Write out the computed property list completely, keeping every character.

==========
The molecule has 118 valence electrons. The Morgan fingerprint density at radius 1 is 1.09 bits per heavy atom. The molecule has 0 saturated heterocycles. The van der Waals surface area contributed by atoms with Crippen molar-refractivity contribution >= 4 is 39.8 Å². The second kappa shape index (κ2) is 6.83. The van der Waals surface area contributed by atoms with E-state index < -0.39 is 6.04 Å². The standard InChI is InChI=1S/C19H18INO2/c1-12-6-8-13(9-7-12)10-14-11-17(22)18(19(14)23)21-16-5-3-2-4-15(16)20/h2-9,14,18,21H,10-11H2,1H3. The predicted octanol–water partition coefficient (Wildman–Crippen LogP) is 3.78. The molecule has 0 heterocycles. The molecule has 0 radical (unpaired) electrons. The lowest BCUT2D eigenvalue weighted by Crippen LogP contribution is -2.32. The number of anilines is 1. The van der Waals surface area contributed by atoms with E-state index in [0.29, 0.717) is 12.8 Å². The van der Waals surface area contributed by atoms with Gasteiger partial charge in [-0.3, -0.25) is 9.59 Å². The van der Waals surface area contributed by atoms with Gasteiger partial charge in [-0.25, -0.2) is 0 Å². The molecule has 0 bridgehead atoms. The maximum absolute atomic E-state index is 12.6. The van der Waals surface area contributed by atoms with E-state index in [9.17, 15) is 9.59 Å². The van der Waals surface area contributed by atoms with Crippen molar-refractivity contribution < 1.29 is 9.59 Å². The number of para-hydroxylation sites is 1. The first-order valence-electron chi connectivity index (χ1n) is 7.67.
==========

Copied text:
The molecule has 118 valence electrons. The Morgan fingerprint density at radius 1 is 1.09 bits per heavy atom. The molecule has 0 saturated heterocycles. The van der Waals surface area contributed by atoms with Crippen molar-refractivity contribution >= 4 is 39.8 Å². The second kappa shape index (κ2) is 6.83. The van der Waals surface area contributed by atoms with E-state index < -0.39 is 6.04 Å². The standard InChI is InChI=1S/C19H18INO2/c1-12-6-8-13(9-7-12)10-14-11-17(22)18(19(14)23)21-16-5-3-2-4-15(16)20/h2-9,14,18,21H,10-11H2,1H3. The predicted octanol–water partition coefficient (Wildman–Crippen LogP) is 3.78. The molecule has 0 heterocycles. The molecule has 0 radical (unpaired) electrons. The lowest BCUT2D eigenvalue weighted by Crippen LogP contribution is -2.32. The number of anilines is 1. The van der Waals surface area contributed by atoms with E-state index in [0.29, 0.717) is 12.8 Å². The van der Waals surface area contributed by atoms with Gasteiger partial charge in [-0.3, -0.25) is 9.59 Å². The van der Waals surface area contributed by atoms with Gasteiger partial charge in [-0.25, -0.2) is 0 Å². The molecule has 0 bridgehead atoms. The maximum absolute atomic E-state index is 12.6. The van der Waals surface area contributed by atoms with E-state index in [9.17, 15) is 9.59 Å². The van der Waals surface area contributed by atoms with Crippen molar-refractivity contribution < 1.29 is 9.59 Å². The number of para-hydroxylation sites is 1. The first-order valence-electron chi connectivity index (χ1n) is 7.67.